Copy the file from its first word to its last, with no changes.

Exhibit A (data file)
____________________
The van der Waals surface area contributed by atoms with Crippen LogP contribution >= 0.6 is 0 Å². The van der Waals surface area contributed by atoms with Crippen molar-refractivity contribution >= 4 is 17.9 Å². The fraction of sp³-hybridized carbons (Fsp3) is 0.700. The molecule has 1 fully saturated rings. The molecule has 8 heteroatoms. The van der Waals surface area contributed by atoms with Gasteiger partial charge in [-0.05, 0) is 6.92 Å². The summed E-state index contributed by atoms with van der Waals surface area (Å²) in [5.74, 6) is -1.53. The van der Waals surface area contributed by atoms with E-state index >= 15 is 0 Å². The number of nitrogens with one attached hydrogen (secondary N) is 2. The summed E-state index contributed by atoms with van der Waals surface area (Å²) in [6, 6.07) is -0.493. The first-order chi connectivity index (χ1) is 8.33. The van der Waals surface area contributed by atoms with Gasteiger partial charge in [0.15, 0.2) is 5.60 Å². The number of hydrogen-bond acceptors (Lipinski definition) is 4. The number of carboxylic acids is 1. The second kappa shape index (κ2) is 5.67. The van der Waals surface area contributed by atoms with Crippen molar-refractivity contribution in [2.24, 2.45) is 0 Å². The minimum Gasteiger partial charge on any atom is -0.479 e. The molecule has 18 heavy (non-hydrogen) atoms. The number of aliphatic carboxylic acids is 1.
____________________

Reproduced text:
The van der Waals surface area contributed by atoms with Crippen LogP contribution >= 0.6 is 0 Å². The van der Waals surface area contributed by atoms with Crippen molar-refractivity contribution >= 4 is 17.9 Å². The fraction of sp³-hybridized carbons (Fsp3) is 0.700. The molecule has 1 fully saturated rings. The molecule has 8 heteroatoms. The van der Waals surface area contributed by atoms with Gasteiger partial charge in [-0.05, 0) is 6.92 Å². The summed E-state index contributed by atoms with van der Waals surface area (Å²) in [5.74, 6) is -1.53. The van der Waals surface area contributed by atoms with E-state index >= 15 is 0 Å². The number of nitrogens with one attached hydrogen (secondary N) is 2. The summed E-state index contributed by atoms with van der Waals surface area (Å²) in [6, 6.07) is -0.493. The first-order chi connectivity index (χ1) is 8.33. The van der Waals surface area contributed by atoms with Gasteiger partial charge in [0.15, 0.2) is 5.60 Å². The number of hydrogen-bond acceptors (Lipinski definition) is 4. The number of carboxylic acids is 1. The second kappa shape index (κ2) is 5.67. The van der Waals surface area contributed by atoms with Crippen molar-refractivity contribution in [2.24, 2.45) is 0 Å². The minimum Gasteiger partial charge on any atom is -0.479 e. The molecule has 18 heavy (non-hydrogen) atoms. The number of aliphatic carboxylic acids is 1.